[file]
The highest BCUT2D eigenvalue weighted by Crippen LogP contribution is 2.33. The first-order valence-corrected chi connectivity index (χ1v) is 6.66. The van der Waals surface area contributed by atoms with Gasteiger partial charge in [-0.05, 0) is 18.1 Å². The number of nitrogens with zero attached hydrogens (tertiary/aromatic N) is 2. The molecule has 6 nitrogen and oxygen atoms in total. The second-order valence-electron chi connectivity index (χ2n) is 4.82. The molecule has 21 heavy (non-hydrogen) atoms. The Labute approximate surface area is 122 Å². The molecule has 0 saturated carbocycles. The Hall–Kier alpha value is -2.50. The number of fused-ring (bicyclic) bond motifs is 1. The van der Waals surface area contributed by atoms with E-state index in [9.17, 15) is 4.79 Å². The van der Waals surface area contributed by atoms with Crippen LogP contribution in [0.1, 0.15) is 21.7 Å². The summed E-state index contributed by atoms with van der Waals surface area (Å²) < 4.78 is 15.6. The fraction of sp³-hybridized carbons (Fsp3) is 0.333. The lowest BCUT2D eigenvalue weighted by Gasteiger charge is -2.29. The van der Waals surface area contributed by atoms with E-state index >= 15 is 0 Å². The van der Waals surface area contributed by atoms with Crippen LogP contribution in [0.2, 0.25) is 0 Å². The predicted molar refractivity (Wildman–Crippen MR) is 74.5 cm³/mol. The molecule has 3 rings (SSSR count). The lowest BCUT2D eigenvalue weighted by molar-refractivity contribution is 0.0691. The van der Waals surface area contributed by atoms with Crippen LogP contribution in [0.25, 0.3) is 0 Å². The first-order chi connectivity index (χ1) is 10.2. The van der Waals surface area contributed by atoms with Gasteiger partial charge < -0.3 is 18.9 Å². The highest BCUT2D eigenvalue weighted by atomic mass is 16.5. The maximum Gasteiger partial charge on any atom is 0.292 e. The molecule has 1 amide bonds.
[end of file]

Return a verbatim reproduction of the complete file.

The highest BCUT2D eigenvalue weighted by Crippen LogP contribution is 2.33. The first-order valence-corrected chi connectivity index (χ1v) is 6.66. The van der Waals surface area contributed by atoms with Gasteiger partial charge in [-0.05, 0) is 18.1 Å². The number of nitrogens with zero attached hydrogens (tertiary/aromatic N) is 2. The molecule has 6 nitrogen and oxygen atoms in total. The second-order valence-electron chi connectivity index (χ2n) is 4.82. The molecule has 21 heavy (non-hydrogen) atoms. The Labute approximate surface area is 122 Å². The molecule has 0 saturated carbocycles. The Hall–Kier alpha value is -2.50. The number of fused-ring (bicyclic) bond motifs is 1. The van der Waals surface area contributed by atoms with E-state index in [9.17, 15) is 4.79 Å². The van der Waals surface area contributed by atoms with Crippen LogP contribution in [0.1, 0.15) is 21.7 Å². The summed E-state index contributed by atoms with van der Waals surface area (Å²) < 4.78 is 15.6. The fraction of sp³-hybridized carbons (Fsp3) is 0.333. The lowest BCUT2D eigenvalue weighted by Gasteiger charge is -2.29. The van der Waals surface area contributed by atoms with E-state index >= 15 is 0 Å². The van der Waals surface area contributed by atoms with Crippen LogP contribution in [0.2, 0.25) is 0 Å². The predicted molar refractivity (Wildman–Crippen MR) is 74.5 cm³/mol. The molecule has 3 rings (SSSR count). The lowest BCUT2D eigenvalue weighted by molar-refractivity contribution is 0.0691. The van der Waals surface area contributed by atoms with Crippen LogP contribution in [0.25, 0.3) is 0 Å². The first-order chi connectivity index (χ1) is 10.2. The van der Waals surface area contributed by atoms with Gasteiger partial charge < -0.3 is 18.9 Å². The highest BCUT2D eigenvalue weighted by atomic mass is 16.5. The maximum Gasteiger partial charge on any atom is 0.292 e. The molecule has 1 amide bonds.